Wiens added that with many hot, dry days in August, water also became an issue.
Despite initial fears, many farmers’ markets were able to open.
“We feel very proud that we’ve been able to keep the market open,” said Marilyn Firth, director of St. Norbert Farmers’ Market. “We have had to do quite a bit of work to manage such a space in the environment that exists under COVID, but we feel like it’s gone actually very well.”
The market had to reduce its number of vendors due to COVID-19 safety regulations and restrict how many customers entered the site at a time. Attendance has been down because of that, Firth said.
Earlier in the year, the market opened an online store and allowed customers to pick up at the site on market days via a drive-through system. In spring, the drive-through saw about 200 customers every market day.
This dwindled over the summer, but Firth said she expected it would ramp up as temperatures drop again. The market is open year round.
The St. Norbert market participated in the pilot of the Manitoba Food Currency Program through Direct Farm Manitoba.
“We’re actually really excited about this program,” Firth said.
This program also had to adapt to pandemic conditions.
The currency was originally planned as a voucher-based system. Direct Farm Manitoba would give vouchers to community organizations to distribute to people who have trouble accessing fresh, healthy food. People could then use these as currency at farmers’ markets, and vendors would hand in the vouchers for reimbursement through the program.
Some markets were unable to open for safety reasons, so the program pivoted to allow some community groups a budget they could use to order food through Fireweed Food Co-op, which would deliver to the organizations to distribute to community members.
“Which ended up actually being really productive because we were able to see a number of different ways we could deliver the program and still provide greater access to fresh farm food,” said Kristie Beynon, executive director of Direct Farm Manitoba.
The currency program ran for 15 weeks, and provided food to about 155 families weekly said Beynon. Markets in Morden and Carman also took part.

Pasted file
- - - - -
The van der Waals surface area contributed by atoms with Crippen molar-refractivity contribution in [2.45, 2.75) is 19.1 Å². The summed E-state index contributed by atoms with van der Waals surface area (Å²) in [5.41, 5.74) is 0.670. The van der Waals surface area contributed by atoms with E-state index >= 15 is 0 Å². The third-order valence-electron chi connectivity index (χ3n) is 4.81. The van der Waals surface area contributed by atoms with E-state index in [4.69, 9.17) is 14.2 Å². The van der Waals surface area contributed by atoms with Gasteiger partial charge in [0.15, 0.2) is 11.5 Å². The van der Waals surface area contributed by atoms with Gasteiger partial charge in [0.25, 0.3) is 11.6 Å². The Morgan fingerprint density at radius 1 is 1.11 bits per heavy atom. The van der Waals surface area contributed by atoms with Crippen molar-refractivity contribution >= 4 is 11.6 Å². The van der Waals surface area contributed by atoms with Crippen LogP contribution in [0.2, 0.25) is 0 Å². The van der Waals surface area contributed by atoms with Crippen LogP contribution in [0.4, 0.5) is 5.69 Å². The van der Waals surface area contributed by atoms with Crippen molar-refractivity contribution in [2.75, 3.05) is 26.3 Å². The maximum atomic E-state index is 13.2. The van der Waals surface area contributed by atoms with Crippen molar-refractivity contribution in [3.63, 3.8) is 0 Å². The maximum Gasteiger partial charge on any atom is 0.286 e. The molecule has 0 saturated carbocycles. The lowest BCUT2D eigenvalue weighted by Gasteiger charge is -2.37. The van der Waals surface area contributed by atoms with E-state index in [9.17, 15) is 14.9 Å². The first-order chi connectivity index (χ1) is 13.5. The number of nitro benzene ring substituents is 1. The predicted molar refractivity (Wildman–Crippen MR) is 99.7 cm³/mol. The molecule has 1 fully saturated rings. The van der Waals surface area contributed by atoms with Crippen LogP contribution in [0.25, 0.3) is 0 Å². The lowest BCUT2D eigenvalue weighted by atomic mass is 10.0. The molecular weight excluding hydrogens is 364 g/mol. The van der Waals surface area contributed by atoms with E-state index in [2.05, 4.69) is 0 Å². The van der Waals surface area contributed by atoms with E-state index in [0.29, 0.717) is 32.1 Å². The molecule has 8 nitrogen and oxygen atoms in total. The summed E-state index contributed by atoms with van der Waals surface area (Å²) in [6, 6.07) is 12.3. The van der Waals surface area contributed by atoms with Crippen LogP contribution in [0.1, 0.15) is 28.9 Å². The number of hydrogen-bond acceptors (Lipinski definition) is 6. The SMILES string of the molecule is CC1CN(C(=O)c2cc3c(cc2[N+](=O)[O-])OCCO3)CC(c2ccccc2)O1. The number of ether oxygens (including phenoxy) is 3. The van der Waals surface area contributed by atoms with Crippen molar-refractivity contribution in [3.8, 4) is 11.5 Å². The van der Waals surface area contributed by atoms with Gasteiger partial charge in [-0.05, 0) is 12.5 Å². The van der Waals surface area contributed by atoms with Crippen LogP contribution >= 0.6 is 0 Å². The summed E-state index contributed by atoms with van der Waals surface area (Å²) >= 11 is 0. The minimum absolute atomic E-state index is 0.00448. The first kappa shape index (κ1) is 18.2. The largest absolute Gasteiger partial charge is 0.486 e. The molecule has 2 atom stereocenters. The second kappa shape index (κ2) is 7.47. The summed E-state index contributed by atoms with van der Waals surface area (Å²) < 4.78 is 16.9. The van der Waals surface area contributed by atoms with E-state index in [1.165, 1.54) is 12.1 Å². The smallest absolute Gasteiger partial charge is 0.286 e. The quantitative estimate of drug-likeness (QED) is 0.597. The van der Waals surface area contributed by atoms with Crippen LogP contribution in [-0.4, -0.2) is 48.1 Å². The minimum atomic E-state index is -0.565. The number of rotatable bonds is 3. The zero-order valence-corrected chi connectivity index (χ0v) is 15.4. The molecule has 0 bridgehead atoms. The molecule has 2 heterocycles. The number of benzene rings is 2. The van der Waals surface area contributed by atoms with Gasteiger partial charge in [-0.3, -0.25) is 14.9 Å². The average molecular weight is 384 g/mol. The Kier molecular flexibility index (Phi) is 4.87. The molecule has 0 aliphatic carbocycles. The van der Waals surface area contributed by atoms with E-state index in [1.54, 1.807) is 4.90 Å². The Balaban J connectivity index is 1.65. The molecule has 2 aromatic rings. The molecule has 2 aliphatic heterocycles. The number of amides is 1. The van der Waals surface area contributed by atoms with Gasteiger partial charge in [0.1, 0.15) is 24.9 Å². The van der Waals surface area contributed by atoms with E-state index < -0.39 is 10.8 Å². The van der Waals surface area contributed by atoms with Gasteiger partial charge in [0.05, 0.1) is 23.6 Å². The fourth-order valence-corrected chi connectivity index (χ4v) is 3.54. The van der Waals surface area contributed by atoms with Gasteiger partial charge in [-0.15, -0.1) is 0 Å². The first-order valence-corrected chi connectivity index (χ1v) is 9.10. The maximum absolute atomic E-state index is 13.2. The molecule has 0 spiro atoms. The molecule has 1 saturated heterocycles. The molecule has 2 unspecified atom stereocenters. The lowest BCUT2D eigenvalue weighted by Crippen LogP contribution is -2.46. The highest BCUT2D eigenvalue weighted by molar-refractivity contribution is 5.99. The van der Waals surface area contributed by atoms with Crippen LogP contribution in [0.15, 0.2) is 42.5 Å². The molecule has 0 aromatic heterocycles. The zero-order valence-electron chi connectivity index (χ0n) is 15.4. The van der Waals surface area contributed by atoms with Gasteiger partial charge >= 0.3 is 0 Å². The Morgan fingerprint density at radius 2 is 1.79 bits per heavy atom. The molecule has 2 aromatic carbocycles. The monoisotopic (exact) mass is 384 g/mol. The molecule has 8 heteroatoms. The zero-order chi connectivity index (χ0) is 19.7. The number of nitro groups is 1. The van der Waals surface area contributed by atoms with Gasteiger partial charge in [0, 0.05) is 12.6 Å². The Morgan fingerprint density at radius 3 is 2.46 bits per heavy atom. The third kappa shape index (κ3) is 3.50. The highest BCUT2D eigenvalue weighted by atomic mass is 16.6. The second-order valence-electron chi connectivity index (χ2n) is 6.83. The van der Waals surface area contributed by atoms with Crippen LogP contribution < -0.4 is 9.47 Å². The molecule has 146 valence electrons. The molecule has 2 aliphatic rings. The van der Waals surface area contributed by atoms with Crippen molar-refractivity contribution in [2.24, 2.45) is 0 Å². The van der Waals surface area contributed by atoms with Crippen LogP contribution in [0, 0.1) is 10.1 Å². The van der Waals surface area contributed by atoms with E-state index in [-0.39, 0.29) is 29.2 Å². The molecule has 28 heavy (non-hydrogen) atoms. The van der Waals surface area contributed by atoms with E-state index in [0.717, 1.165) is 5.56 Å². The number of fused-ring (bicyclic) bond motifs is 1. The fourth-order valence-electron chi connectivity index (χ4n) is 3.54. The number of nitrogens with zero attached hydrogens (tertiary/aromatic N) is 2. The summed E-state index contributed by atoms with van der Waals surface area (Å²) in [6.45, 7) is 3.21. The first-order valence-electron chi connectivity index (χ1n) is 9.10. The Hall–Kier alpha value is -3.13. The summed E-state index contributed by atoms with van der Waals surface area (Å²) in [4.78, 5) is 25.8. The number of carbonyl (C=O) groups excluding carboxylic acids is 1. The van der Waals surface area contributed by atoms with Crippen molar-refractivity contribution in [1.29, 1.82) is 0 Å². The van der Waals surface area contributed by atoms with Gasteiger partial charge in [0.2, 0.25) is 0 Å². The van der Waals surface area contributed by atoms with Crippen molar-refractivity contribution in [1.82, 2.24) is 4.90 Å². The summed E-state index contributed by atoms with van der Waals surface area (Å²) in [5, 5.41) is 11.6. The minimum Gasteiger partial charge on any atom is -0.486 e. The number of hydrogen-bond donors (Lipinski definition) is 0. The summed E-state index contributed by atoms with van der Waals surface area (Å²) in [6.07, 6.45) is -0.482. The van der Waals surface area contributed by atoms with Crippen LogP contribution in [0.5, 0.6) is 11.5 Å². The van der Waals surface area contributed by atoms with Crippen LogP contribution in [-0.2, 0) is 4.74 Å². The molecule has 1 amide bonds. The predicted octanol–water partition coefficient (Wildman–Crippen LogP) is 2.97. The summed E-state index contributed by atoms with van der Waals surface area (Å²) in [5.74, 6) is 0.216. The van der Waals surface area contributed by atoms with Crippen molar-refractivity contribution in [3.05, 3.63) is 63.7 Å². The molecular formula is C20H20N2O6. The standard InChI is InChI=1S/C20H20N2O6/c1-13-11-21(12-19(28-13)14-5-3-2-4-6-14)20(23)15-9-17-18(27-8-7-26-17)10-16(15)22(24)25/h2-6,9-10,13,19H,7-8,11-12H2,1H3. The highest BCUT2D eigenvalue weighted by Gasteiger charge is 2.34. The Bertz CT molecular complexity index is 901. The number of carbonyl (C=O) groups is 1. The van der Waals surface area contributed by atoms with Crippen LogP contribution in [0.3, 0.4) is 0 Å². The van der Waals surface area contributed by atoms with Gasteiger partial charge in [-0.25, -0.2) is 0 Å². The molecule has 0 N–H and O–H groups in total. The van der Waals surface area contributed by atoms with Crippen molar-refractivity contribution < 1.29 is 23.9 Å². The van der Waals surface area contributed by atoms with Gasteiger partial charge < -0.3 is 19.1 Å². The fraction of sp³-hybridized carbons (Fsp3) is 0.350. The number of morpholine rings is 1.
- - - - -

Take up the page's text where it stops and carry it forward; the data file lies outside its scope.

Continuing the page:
Feedback was “humongously positive” from customers and vendors, Beynon said. Direct Farm Manitoba is surveying participants with an eye to expand the program next year if it can get the funding.
Fireweed Food Co-op’s food hub (formerly known as Farm Fresh Food Hub) also launched in pilot form this year after receiving provincial funding last fall.
The food hub acts as a middleman for small food producers, explained director Anna Sigrithur.
The hub is an aggregate point for food, including vegetables, fruits, meats, bread and honey, to make for easier access for restaurants and grocery stores. As a pilot, the hub ran on a consignment model this year with plans to scale up a more wholesaler model as it grows.
This way, small food producers don’t need to scale up to get a bigger market reach, said Sigrithur.
It was a challenging year to begin, she said. They expected restaurants to be the hub’s biggest customer, but the service industry has been hampered by closures and restrictions and is very risk adverse at the moment. It’s hard to convince buyers to move to a new supplier that is, by nature, a bit more expensive, said Sigrithur.
However, they have high hopes of scaling up operations next year, said Sigrithur. Fireweed Food Co-op is hosting information sessions for interested farmers at the end of September and early October.